Do I still tear up every time when Dr. Abraham Erskine (Stanley Tucci) explains the good he sees in Steve Rogers (Chris Evans)? Yes, yes, I do. No shame in feeling emotions, y’all. Movies are good for emotional catharsis. ❤
The Avengers (2012)
No library scene.
This movie is notable for Mark Ruffalo’s first outing as Bruce Banner/The Hulk, a role that Edward Norton did not reprise (thank goodness).
2/6 library or archives scenes
0/6 reel librarian sightings
The Avengers will return…
… in our next regular post! 😀 Yes, we will continue our Marvel Multiverse of Reel Librarians for Phase Two. Stay tuned!
The Avengers. Dir. Joss Whedon. Perf. Robert Downey, Jr., Chris Evans, Mark Ruffalo, Scarlett Johansson, Jeremy Renner, Chris Hemsworth, Tom Hiddleston. Paramount / Marvel Studios, 2012.
Captain America: The First Avenger. Dir. Joe Johnston. Perf. Chris Evans, Hayley Atwell, Stanley Tucci, Hugo Weaving, Samuel L. Jackson, Sebastian Stan. Paramount / Marvel Studios, 2008.
As per the winning entry in the most recent reader poll — thanks again to everyone who voted in the poll! — I am analyzing Breakfast at Tiffany’s (1961) and its library scenes set in the New York Public Library. The Oscar-winning film, based on Truman Capote’s classic 1958 novella, was directed by Blake Edwards and written by screenwriter George Axelrod. The film stars Audrey Hepburn as Holly Golightly, a New York “society gal” and free spirit who started out as Lulamae, a “wild thing” from Tulip, Texas. George Peppard co-stars as Paul Varjak, a once promising writer who now idles away his time as a “kept man” of married socialite Mrs. Emily Eustace “2E” Failenson, played by Patricia Neal. Buddy Ebsen and Martin Balsam also shine in supporting roles.
The film’s original trailer focuses primarily on Hepburn’s charm and style, which have helped make this movie a cultural and sartorial touchstone (especially Hepburn’s iconic “little black dress”).
But this movie is dark, y’all. It has its issues, which I will get into, and every character has flaws. Beneath the glitter and parties, there’s an undercurrent of sadness and self-doubt; this is also reflective of the source novella’s tone. When I was a teenager, I remember a friend of mine couldn’t stand this movie because of how the cat was treated at the end of the movie. (Orangey, who played the no-name cat, has his own Wikipedia page!) The film’s saddest and most truthful moments are the ones I personally relate to and remember the most (e.g., “the mean reds“).
And I don’t think pointing out this film’s flaws and racism is unfairly holding up this 1961 film to 2022 standards. “It was considered a crude caricature even at the time of the film’s 1961 release,” and critics expressed qualms about Rooney’s portrayal from the beginning. For example, in 1961, the movie reporter in Variety called the film “whitewashed” and that “Mickey Rooney’s participation as a much-harassed upstairs Japanese photographer adds an unnecessarily incongruous note to the proceedings.” Rooney’s personal assertion in a 2008 interview that “Never in all the more than 40 years after we made it – not one complaint” is revisionist history.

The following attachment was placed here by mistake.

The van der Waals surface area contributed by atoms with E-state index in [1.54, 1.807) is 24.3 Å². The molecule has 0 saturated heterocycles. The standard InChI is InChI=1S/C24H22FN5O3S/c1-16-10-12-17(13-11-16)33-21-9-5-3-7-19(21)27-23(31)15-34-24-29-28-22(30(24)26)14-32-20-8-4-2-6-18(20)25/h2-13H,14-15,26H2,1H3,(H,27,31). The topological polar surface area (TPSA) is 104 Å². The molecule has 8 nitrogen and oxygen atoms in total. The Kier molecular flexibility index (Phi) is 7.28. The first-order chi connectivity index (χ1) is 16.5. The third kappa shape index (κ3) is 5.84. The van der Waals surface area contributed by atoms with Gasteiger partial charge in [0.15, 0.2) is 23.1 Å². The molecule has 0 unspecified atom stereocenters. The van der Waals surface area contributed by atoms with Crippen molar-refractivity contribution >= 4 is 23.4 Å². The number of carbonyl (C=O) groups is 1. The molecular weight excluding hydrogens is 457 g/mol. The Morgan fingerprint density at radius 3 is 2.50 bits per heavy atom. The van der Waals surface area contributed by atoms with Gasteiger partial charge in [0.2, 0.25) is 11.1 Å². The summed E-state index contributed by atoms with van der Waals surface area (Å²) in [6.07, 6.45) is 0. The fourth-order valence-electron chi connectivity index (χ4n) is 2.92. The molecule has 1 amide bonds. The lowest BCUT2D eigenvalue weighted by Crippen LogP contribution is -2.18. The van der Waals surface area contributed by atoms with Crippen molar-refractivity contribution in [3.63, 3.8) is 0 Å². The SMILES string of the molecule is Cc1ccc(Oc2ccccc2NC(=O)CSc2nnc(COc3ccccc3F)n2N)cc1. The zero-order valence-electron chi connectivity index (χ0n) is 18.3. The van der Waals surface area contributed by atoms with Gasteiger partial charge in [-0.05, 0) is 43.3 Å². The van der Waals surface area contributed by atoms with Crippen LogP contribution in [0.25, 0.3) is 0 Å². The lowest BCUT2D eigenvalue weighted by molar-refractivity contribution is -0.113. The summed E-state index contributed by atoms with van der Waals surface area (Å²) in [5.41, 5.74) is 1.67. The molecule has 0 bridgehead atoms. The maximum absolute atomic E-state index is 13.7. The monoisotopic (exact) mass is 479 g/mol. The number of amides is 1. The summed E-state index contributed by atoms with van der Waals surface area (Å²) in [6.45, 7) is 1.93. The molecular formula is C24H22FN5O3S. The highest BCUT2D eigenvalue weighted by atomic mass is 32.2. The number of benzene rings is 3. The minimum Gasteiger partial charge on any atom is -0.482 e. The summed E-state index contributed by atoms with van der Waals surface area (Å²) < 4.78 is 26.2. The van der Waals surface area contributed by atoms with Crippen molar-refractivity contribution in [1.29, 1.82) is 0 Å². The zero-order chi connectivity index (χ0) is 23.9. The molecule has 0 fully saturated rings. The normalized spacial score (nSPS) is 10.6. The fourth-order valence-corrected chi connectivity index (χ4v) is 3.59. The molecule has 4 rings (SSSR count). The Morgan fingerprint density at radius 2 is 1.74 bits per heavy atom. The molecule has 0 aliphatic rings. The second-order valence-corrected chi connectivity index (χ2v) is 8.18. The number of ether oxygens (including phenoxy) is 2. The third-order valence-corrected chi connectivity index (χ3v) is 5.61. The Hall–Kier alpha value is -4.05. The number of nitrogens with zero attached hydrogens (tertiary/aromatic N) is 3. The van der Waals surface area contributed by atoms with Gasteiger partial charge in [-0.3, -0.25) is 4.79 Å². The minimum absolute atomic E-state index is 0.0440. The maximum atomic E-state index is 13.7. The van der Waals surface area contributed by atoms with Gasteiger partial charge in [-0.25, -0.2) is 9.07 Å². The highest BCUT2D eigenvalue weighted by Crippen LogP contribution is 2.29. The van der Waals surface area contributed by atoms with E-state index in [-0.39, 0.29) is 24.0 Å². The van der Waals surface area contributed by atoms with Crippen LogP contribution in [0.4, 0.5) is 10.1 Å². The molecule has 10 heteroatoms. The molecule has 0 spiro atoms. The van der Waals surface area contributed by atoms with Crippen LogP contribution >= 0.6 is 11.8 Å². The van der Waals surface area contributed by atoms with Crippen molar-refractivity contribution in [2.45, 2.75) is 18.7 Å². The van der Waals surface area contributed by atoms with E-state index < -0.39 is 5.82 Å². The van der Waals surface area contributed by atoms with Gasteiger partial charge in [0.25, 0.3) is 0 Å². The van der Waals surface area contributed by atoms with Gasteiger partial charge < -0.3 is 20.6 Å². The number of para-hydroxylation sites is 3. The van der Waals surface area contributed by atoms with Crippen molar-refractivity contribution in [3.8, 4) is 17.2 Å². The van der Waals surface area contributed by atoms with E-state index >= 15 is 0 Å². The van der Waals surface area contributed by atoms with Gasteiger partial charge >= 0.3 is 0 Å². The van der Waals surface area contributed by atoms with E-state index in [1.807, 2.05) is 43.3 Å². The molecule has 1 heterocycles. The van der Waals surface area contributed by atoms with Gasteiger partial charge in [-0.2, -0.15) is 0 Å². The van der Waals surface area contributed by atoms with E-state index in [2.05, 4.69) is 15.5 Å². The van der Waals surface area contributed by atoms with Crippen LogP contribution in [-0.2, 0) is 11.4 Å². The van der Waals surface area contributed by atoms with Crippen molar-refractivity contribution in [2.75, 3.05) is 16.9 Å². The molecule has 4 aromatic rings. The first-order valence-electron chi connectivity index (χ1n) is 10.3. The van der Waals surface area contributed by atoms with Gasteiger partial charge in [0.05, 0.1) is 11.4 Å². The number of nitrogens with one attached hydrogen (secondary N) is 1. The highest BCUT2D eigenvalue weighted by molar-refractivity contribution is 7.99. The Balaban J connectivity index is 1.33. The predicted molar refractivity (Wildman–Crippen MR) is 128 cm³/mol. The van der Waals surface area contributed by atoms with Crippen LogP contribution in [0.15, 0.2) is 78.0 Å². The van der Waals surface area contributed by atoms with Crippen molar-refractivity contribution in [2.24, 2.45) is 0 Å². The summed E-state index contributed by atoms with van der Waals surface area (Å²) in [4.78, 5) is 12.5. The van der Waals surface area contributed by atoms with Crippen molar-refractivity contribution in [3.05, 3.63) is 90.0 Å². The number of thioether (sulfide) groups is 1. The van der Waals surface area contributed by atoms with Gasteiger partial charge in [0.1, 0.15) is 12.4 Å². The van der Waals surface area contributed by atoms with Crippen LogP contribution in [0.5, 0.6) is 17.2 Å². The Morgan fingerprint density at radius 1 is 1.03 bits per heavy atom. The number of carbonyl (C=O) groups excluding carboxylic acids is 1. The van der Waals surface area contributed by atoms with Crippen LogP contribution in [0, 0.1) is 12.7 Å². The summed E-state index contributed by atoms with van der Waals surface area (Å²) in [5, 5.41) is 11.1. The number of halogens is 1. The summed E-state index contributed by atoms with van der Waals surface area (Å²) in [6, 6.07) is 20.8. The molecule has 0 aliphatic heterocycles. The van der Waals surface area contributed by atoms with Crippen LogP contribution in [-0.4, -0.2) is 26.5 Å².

So… do the library scenes fare any better? Let’s investigate.
Library scene #1
Let’s set the stage for the events that lead to the first library scene, seen in the video clip below.
At 1 hour and 8 minutes into the 114-minute film, Holly and Paul decide to go out and “spend the whole day doing things we’ve never done before.” Holly muses that “Of course I can’t really think of anything I’ve never done” — but she’s wrong!
Five minutes later into the film — after a trip to Tiffany’s, as you do — Paul takes Holly… to the New York Public Library!
Holly: What is this place, anyway?
Paul: You said you wanted to sit down. It’s the public library. You’ve never been here?
Holly: No. That makes two for me. I don’t see any books.
Paul: They’re in there.
They take a peek into the Reading Room.
Then Paul takes her to the wall of card catalog drawers. (So dreamy! Happy sigh. 🙂 )
Paul then explain the basics about card catalogs and library organization.
Paul: Each one of these little drawers is stuffed with little cards, and each little card is a book or an author.
Holly: It’s fascinating.
Holly: Really?! [flips through the cards] Look! Isn’t it marvelous? There you are, right in the public library. “Varjak, Paul. Nine Lives.” Then a lot of numbers. You think they really have the book itself, live?
Paul: Sure. Follow me. [He takes the drawer out]
They walk across the room to the desk, where a Black man, dressed in a brown suit and tie, stands beneath a sign that reads “File call slips here.” Holly and the man share polite smiles. This reel librarian is not included in the credits list.
A moment later, then a board lights up with the number 57 — it’s like waiting at the doctor’s office or at the DMW, hah! — and Holly and Paul walk up to another desk, where a middle-aged, auburn-haired White woman stands. She is also dressed in a suit, this one a dark blue plaid. This reel librarian is credited in the cast list, and was played by Elvia Allman.
Holly [in a loud voice]: 57, please. Nine Lives by Varjak, Paul.
Holly: Did you ever read it? It’s simply marvelous.
Librarian: No, I’m afraid I haven’t. [Goes back to filing or typing cards.]
Holly: Well, you should. He wrote it. He’s Varjak, Paul in person. [To Paul] She doesn’t believe me. Show her your driver’s license or your diner’s club card or something. [To the librarian] Honest, he is the author. Cross my heart and kiss my elbow.
Librarian: Would you kindly lower your voice, miss?
Here is the reel librarian’s EPIC shushing face:
Holly: [To Paul] Why don’t you autograph it for her, Paul? [To the librarian] Don’t you think that would be nice? Sort of make it more personal?